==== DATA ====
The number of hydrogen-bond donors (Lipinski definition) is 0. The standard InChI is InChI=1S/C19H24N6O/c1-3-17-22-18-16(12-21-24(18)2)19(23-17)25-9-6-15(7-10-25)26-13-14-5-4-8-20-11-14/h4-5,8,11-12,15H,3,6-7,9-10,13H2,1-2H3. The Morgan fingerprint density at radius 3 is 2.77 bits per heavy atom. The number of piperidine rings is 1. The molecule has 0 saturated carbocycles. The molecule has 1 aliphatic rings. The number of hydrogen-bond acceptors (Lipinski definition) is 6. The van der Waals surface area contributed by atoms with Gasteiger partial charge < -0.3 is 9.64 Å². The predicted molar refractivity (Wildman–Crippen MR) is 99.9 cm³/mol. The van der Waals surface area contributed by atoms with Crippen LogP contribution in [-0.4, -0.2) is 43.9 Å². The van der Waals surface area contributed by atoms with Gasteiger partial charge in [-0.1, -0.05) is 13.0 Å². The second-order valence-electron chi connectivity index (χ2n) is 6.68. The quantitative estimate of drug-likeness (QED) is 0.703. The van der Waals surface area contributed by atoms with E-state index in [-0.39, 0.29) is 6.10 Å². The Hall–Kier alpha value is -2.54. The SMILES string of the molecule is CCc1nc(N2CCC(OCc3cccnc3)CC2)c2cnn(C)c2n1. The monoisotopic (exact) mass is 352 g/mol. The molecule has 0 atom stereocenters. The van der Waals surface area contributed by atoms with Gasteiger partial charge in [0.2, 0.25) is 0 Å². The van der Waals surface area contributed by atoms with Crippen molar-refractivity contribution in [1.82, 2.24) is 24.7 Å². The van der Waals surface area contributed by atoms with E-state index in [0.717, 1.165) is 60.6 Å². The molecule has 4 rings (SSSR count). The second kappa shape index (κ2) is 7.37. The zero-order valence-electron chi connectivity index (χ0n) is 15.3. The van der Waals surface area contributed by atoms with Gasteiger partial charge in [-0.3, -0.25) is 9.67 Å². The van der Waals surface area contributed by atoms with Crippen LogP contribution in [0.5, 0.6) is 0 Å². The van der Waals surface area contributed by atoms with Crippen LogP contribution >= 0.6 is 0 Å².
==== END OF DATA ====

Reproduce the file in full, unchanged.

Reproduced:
The number of hydrogen-bond donors (Lipinski definition) is 0. The standard InChI is InChI=1S/C19H24N6O/c1-3-17-22-18-16(12-21-24(18)2)19(23-17)25-9-6-15(7-10-25)26-13-14-5-4-8-20-11-14/h4-5,8,11-12,15H,3,6-7,9-10,13H2,1-2H3. The Morgan fingerprint density at radius 3 is 2.77 bits per heavy atom. The number of piperidine rings is 1. The molecule has 0 saturated carbocycles. The molecule has 1 aliphatic rings. The number of hydrogen-bond acceptors (Lipinski definition) is 6. The van der Waals surface area contributed by atoms with Gasteiger partial charge < -0.3 is 9.64 Å². The predicted molar refractivity (Wildman–Crippen MR) is 99.9 cm³/mol. The van der Waals surface area contributed by atoms with Crippen LogP contribution in [-0.4, -0.2) is 43.9 Å². The van der Waals surface area contributed by atoms with Gasteiger partial charge in [-0.1, -0.05) is 13.0 Å². The second-order valence-electron chi connectivity index (χ2n) is 6.68. The quantitative estimate of drug-likeness (QED) is 0.703. The van der Waals surface area contributed by atoms with E-state index in [-0.39, 0.29) is 6.10 Å². The Hall–Kier alpha value is -2.54. The SMILES string of the molecule is CCc1nc(N2CCC(OCc3cccnc3)CC2)c2cnn(C)c2n1. The monoisotopic (exact) mass is 352 g/mol. The molecule has 0 atom stereocenters. The van der Waals surface area contributed by atoms with Gasteiger partial charge in [0.2, 0.25) is 0 Å². The van der Waals surface area contributed by atoms with Crippen molar-refractivity contribution in [1.82, 2.24) is 24.7 Å². The van der Waals surface area contributed by atoms with E-state index in [0.717, 1.165) is 60.6 Å². The molecule has 4 rings (SSSR count). The second kappa shape index (κ2) is 7.37. The zero-order valence-electron chi connectivity index (χ0n) is 15.3. The van der Waals surface area contributed by atoms with Gasteiger partial charge in [-0.3, -0.25) is 9.67 Å². The van der Waals surface area contributed by atoms with Crippen LogP contribution in [0.5, 0.6) is 0 Å². The van der Waals surface area contributed by atoms with Crippen LogP contribution >= 0.6 is 0 Å².